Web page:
So if you went to Nam, please, please get your PSA checked regularly (at least once a year) by a urologist, not a primary care physician. Most of us are in the average age of getting PCa, which is 66 (“average” means 50% of those getting PCa are older than 66). I was one month short of 69 when the PCa bomb was dropped on me.
If you do get PCa, file for VA disability and form a battle plan with your urologist to attack it. My primary PCa was the most aggressive form; it was caught by a rapidly rising PSA (it went from 0.6 to 2.6, which is well below the PSA “standard” of 4.0 or less, in two years) just as it had started to metastasize (I shudder to think where I’d be today if it was caught a year or more later); and with a prostatectomy first and radiation two years later, it has been 3 years since my last detectable PSA.
And please don’t buy into that fairytale that guys who haven’t had PCa yet only need to have their PSA tested between ages 55 and 70. We’ve had too many guys on ProstateCancer.net, and I know a few others, report they weren’t diagnosed with it until their 70’s and early 80’s.
Supporting the Blue Water Navy
One plea to all veterans — what’s now known as the Blue Water Navy, which was the Navy personnel aboard various Navy ships stationed off Vietnam in the South China Sea, have been denied VA disability for AO. Meanwhile, the Australian government has acknowledged that their ship filtration systems for making the sea water drinkable, didn’t filter out AO (nor did ours). The sprayed AO ran freely out to the ocean in the runoff water, and the Australian sailors are getting disability from the Aussie government.
But the VA continues to deny benefits to our sailors for AO health conditions. While the House has very recently passed a bill giving them VA health benefits, it’s not guaranteed it will become law. So I plead with every veteran, no matter what branch of service you were in (I was in the Army) nor when you served, get involved with the Blue Water Navy Association by signing their petitions, writing Congress, or anything else you can do to help our fellow Navy Vietnam vets who have been ignored for way too long.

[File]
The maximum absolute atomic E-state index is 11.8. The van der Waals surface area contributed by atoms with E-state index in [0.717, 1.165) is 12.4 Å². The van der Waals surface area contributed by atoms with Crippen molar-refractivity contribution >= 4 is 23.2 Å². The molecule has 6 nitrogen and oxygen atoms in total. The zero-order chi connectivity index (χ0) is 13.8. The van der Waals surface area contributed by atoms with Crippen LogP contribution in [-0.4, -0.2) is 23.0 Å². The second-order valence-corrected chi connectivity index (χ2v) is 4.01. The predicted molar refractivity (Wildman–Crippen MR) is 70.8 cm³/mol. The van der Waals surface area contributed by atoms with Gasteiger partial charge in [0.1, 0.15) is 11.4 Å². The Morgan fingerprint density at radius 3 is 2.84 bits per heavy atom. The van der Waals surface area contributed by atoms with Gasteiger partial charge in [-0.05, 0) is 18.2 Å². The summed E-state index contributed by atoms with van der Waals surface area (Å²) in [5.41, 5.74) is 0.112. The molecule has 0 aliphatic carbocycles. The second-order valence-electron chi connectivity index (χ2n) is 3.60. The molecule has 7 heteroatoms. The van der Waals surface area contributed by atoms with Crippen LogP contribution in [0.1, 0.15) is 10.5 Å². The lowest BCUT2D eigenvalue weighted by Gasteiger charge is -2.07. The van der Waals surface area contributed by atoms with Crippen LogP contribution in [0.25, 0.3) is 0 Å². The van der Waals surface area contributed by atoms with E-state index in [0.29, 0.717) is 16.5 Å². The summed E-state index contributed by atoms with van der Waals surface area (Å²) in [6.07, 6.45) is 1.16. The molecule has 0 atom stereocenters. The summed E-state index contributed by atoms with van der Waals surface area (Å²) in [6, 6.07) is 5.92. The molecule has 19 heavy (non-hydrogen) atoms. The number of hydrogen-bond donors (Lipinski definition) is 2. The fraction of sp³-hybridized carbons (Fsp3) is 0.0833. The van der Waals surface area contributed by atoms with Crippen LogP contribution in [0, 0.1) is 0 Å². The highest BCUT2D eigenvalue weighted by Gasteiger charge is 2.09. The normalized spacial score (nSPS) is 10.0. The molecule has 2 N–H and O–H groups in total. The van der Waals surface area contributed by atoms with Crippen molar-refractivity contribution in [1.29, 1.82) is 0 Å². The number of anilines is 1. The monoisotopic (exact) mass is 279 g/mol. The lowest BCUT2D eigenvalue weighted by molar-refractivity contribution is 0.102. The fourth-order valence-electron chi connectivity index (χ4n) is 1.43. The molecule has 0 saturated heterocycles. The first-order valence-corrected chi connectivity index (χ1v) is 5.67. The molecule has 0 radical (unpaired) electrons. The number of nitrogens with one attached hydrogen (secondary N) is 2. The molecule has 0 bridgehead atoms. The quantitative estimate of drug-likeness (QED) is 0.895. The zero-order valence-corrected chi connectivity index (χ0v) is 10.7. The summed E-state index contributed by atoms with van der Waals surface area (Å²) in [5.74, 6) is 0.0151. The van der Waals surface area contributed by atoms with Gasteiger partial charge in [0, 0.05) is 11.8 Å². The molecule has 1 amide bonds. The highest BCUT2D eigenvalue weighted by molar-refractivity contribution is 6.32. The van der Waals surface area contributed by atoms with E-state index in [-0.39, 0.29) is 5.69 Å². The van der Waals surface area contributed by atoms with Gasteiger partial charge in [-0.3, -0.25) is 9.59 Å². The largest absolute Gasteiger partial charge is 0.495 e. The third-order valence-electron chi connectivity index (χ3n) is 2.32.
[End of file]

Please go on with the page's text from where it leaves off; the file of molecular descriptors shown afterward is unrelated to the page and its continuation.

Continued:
The Ultimate Weapon
Finally, there is a statue of the Ultimate Weapon at Fort Dix, NJ which I couldn’t agree with more. But please fast forward to today and the Ultimate Weapon for your health is YOU. No one knows your body and its symptoms like you do, so you must discuss any concerns with your physicians.
On 6/12/18, I woke up with extreme dizziness and, somewhat reluctantly, I went to our local VA clinic to have them check it out. Less than a half hour later I was in an ambulance, and about 4 hours later had an emergency craniotomy (brain surgery) that, per my neurosurgeon, likely saved my life.
So don’t be afraid of being embarrassed because after the emergency room’s exam you’re okay — I would have loved that diagnosis. So just like we used the military resources available in Nam to fight Charlie, look in the mirror and tell that guy you see there that just as you did in Nam against Charlie, aggressively use the medical resources available to fight prostate cancer. Be diligent about the other 13 diseases caused by Agent Orange as well as the other health conditions we are all beginning to get as we enter our 70’s. A lot, if diagnosed early enough, are beatable, and at least controllable.
Have you had urinary control since prostate cancer surgery?